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Ali then moved his armies north and the two sides encamped at Siffin for more than one hundred days, most of the time being spent in negotiations which was on vain.
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Ali warned his troops that Mu'awiya and Amr were not men of religion and Qur'an and that it was a deception, but many of could not refuse the call to the Qur'an, some of them even threatened Ali that if he continued the war, they would hand him over to the enemy.
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Ali was forced to accept a ceasefire and consequently the arbitration of the Qur'an, according which each side were to "choose a representative to arbitrate the conflict in accordance with the Book of God".
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Hence, the very same people who had forced Ali into the ceasefire, broke away from him, and became known as the KharijitesThey asserted that according to Qur'an, the rebel, should be fought and overcome; and since there is such an explicit verdict in Qur'an, leaving the case to judgment of human was a sin.
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Ali made a visit to the camp and managed to reconcile with them.
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Ali refused to accept this state of affairs and found himself technically in breach of his pledge to abide by the arbitration.
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Ali protested that it was contrary to the Qur'an and the Sunnah and hence not binding.
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Ali asked Kharigites to hand over the killers, but they asserted that they killed together; and that it was permissible to shed the blood of Ali's followers.
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Ali then handed over the flag of amnesty to Abu Ayyub al-Ansari and announced that whoever goes to that flag, and whoever leaves Nahrawan, and has not committed a murder, is safe.
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Finally, Ali waited for the Kharijites to start the battle, and then attacked the remnants of their army with an army of about fourteen thousand men.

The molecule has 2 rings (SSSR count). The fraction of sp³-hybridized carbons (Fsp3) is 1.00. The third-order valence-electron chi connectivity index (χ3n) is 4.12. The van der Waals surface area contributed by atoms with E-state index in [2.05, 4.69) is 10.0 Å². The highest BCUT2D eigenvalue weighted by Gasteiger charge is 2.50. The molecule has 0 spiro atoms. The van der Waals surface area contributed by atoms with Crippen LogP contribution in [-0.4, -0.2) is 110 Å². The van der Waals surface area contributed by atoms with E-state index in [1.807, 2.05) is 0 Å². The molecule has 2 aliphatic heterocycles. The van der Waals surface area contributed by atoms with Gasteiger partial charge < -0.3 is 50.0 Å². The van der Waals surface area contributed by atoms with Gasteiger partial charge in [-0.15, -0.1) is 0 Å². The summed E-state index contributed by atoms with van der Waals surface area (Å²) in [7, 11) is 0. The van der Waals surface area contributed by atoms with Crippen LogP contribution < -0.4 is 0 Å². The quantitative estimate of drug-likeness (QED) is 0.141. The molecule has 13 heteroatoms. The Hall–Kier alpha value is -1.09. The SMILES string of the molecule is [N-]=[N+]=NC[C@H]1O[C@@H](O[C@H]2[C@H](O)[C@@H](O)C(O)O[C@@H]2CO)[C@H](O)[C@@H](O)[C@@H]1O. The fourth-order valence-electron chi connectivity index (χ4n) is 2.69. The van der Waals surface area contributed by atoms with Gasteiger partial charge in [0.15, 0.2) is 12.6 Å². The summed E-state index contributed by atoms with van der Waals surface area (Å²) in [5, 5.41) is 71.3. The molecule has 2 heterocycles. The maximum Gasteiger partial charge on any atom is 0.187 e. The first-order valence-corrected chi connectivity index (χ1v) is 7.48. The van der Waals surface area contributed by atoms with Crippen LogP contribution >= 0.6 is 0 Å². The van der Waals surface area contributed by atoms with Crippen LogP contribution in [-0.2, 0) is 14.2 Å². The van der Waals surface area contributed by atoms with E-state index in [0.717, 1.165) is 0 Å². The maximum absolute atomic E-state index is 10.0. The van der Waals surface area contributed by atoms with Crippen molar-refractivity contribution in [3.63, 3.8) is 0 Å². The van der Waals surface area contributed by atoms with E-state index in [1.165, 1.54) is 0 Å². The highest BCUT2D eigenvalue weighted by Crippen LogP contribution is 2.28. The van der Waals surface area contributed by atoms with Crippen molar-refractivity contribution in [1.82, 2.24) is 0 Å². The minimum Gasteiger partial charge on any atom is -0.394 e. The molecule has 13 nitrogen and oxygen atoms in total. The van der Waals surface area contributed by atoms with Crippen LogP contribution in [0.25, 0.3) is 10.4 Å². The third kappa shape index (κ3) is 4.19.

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Between 7 and 13 members of Ali's army were killed, while almost all Kharijites who drew their swords were killed and wounded.
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Ali was faced with armed uprisings by the remnants of the Kharijites, as well as opposition in eastern provinces.
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However, as the extent of the rampage by Muawiya's forces became known to the public, it appears that Ali finally found sufficient support for a renewed offensive against Muawiya, set to commence in late winter 661.
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Ali was assassinated at the age of 62 or 63 by a Kharijite, ibn Muljam, who wanted revenge for the Battle of Nahrawan.
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Ali had fourteen sons and nineteen daughters from nine wives and several concubines, among them Hasan, Husayn and Muhammad ibn al-Hanafiyyah played a historical role, and only five of them left descendants.
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Ali had four children from Muhammad's youngest daughter, Fatima: Hasan, Husayn, Zaynab and Umm Kulthum.
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Ali's other well-known sons were Abbas, born to Umm al-Banin, and Muhammad ibn al-Hanafiyyah, from a freed slave girl named Khawla al-Hanafiyya.
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Ali rebelled against Mu'awiya's son, Yazid, in 680 AD and was killed in the battle of Karbala with his companions.
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Ali's dynasty considered the leadership of the Muslims to be limited to the Ahl al-Bayt and carried out several uprisings against rulers at different times.
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Later, Ali's family revolted against the Abbasids, the most important of which were the uprising of Shahid Fakh and the uprising of Muhammad al-Nafs al-Zakiyya.
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Mus'haf of Ali is said to be a copy of the Qur'an compiled by Ali, as one of the first scribes of the revelations.